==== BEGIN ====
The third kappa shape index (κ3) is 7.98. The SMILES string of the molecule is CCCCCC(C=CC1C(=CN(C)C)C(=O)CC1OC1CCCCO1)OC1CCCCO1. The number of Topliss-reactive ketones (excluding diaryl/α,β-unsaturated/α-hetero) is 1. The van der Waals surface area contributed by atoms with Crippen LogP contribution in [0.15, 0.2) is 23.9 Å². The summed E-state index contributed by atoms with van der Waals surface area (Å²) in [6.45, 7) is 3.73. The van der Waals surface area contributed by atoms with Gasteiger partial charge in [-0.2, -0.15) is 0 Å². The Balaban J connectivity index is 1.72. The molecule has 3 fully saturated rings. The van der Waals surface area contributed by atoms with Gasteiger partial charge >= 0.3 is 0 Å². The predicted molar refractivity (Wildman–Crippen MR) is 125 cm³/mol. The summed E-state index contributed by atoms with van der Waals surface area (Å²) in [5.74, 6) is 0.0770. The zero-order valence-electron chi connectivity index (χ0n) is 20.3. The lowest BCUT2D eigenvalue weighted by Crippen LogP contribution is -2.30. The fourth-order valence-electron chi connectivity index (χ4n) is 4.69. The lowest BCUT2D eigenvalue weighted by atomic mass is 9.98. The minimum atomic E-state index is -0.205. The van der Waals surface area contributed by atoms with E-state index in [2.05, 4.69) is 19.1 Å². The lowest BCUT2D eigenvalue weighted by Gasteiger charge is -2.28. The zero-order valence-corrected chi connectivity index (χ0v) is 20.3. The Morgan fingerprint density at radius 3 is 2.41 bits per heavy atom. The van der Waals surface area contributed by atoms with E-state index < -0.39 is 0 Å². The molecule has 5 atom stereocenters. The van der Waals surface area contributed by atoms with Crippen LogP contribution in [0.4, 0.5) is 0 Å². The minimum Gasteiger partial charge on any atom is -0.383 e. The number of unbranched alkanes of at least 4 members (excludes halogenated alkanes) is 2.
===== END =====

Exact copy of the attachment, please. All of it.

The third kappa shape index (κ3) is 7.98. The SMILES string of the molecule is CCCCCC(C=CC1C(=CN(C)C)C(=O)CC1OC1CCCCO1)OC1CCCCO1. The number of Topliss-reactive ketones (excluding diaryl/α,β-unsaturated/α-hetero) is 1. The van der Waals surface area contributed by atoms with Crippen LogP contribution in [0.15, 0.2) is 23.9 Å². The summed E-state index contributed by atoms with van der Waals surface area (Å²) in [6.45, 7) is 3.73. The van der Waals surface area contributed by atoms with Gasteiger partial charge in [-0.2, -0.15) is 0 Å². The Balaban J connectivity index is 1.72. The molecule has 3 fully saturated rings. The van der Waals surface area contributed by atoms with Gasteiger partial charge >= 0.3 is 0 Å². The predicted molar refractivity (Wildman–Crippen MR) is 125 cm³/mol. The summed E-state index contributed by atoms with van der Waals surface area (Å²) in [5.74, 6) is 0.0770. The zero-order valence-electron chi connectivity index (χ0n) is 20.3. The lowest BCUT2D eigenvalue weighted by Crippen LogP contribution is -2.30. The fourth-order valence-electron chi connectivity index (χ4n) is 4.69. The lowest BCUT2D eigenvalue weighted by atomic mass is 9.98. The minimum atomic E-state index is -0.205. The van der Waals surface area contributed by atoms with E-state index in [2.05, 4.69) is 19.1 Å². The lowest BCUT2D eigenvalue weighted by Gasteiger charge is -2.28. The zero-order valence-corrected chi connectivity index (χ0v) is 20.3. The Morgan fingerprint density at radius 3 is 2.41 bits per heavy atom. The van der Waals surface area contributed by atoms with E-state index < -0.39 is 0 Å². The molecule has 5 atom stereocenters. The van der Waals surface area contributed by atoms with Crippen LogP contribution in [0.4, 0.5) is 0 Å². The minimum Gasteiger partial charge on any atom is -0.383 e. The number of unbranched alkanes of at least 4 members (excludes halogenated alkanes) is 2.